Associations of meteorology with adverse pregnancy outcomes: a systematic review of preeclampsia, preterm birth and birth weight.

Beltran AJ, Wu J, Laurent O - Int J Environ Res Public Health (2013)

Pooled relative risks and 95% credible interval for the variation in preeclampsia incidence by month of conception (N = 530,160 births).
© Copyright Policy - open-access
Related In: Results  -  Collection

License
Show All Figures
getmorefigures.php?uid=PMC3924438&req=5

ijerph-11-00091-f001: Pooled relative risks and 95% credible interval for the variation in preeclampsia incidence by month of conception (N = 530,160 births).
Mentions: Six studies examining preeclampsia focused on seasonality of conception (Table A1). Five of them were conducted in non tropical settings and reported month-to-month variations that allowed meta-analysis [14,15,16,17,18]. The result of the meta-analysis including 530,160 births (Figure 1) shows an increase in risks of preeclampsia from the coldest to the warmest months of conception, followed by a decrease from the warmest to the coldest months of conception, although pooled relative risks were statistically significant only for certain months. One single study in Australia contributed to 80% of pregnancies included in the meta-analysis [16]. After excluding this study, we still observed a similar temporal pattern, although most relative risks are not significant anymore (Table A2). One study conducted in the tropical setting of Thailand could not be pooled with the other studies included in the meta-analysis, which were all conducted in non-tropical settings. This study reported a higher risk of preeclampsia for conception in dry than in wet season [19].

Bottom Line: Patterns of decreased gestational lengths have been observed for births in winter, as well as summer months.Most analytical studies also report decreases in gestational lengths associated with heat.Available results should encourage further etiological research aiming at enhancing our understanding of the relationships between meteorology and adverse pregnancy outcomes, ideally via harmonized multicentric studies.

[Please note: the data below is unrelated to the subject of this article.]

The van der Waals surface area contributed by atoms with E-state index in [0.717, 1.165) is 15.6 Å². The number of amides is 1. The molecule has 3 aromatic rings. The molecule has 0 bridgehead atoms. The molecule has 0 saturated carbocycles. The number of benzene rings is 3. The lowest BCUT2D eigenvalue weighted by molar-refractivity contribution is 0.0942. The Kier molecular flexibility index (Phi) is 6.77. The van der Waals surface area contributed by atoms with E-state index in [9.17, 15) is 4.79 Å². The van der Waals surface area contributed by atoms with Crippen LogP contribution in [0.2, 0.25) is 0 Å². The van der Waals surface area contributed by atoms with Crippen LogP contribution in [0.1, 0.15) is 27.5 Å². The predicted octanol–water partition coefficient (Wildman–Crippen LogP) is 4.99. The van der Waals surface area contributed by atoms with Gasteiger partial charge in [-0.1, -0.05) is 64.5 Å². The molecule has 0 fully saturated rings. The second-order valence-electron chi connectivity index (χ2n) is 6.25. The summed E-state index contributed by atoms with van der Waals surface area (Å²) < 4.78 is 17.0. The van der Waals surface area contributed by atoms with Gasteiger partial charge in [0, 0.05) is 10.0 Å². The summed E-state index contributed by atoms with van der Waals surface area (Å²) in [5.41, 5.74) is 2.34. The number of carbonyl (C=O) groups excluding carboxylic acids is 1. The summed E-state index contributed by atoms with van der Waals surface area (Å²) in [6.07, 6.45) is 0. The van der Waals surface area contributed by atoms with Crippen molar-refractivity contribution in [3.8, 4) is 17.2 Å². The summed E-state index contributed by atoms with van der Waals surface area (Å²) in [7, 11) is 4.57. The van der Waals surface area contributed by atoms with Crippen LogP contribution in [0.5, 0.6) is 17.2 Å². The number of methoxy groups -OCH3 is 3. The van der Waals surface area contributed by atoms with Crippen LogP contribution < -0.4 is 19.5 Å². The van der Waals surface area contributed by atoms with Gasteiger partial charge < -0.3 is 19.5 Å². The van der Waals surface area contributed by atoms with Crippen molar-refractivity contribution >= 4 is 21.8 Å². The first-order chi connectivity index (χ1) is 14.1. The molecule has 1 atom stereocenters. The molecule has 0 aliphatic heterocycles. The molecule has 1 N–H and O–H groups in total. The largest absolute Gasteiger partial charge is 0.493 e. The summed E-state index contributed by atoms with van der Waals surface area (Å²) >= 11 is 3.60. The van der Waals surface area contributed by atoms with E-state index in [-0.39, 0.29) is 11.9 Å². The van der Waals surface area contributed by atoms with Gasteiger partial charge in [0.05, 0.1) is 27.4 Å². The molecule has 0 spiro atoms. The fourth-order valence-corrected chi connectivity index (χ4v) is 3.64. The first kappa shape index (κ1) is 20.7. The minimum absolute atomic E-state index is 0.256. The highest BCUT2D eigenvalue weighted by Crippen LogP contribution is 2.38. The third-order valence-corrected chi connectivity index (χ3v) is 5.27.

View Article: PubMed Central - PubMed

Affiliation: Program in Public Health, Anteater Instruction & Research Bldg (AIRB), 653 East Peltason Drive, University of California, Irvine, CA 92697, USA. junwu@uci.edu.

ABSTRACT
The relationships between meteorology and pregnancy outcomes are not well known. This article reviews available evidence on the relationships between seasonality or meteorology and three major pregnancy outcomes: the hypertensive disorders of pregnancy (including preeclampsia, eclampsia and gestational hypertension), gestational length and birth weight. In total 35, 28 and 27 studies were identified for each of these outcomes. The risks of preeclampsia appear higher for women with conception during the warmest months, and delivery in the coldest months of the year. Delivery in the coldest months is also associated with a higher eclampsia risk. Patterns of decreased gestational lengths have been observed for births in winter, as well as summer months. Most analytical studies also report decreases in gestational lengths associated with heat. Birth weights are lower for deliveries occurring in winter and in summer months. Only a limited number of studies have investigated the effects of barometric pressure on gestational length or the effects of temperature and sunshine exposure on birth weight, but these questions appear worth investigating further. Available results should encourage further etiological research aiming at enhancing our understanding of the relationships between meteorology and adverse pregnancy outcomes, ideally via harmonized multicentric studies.

Show MeSH
Related in: MedlinePlus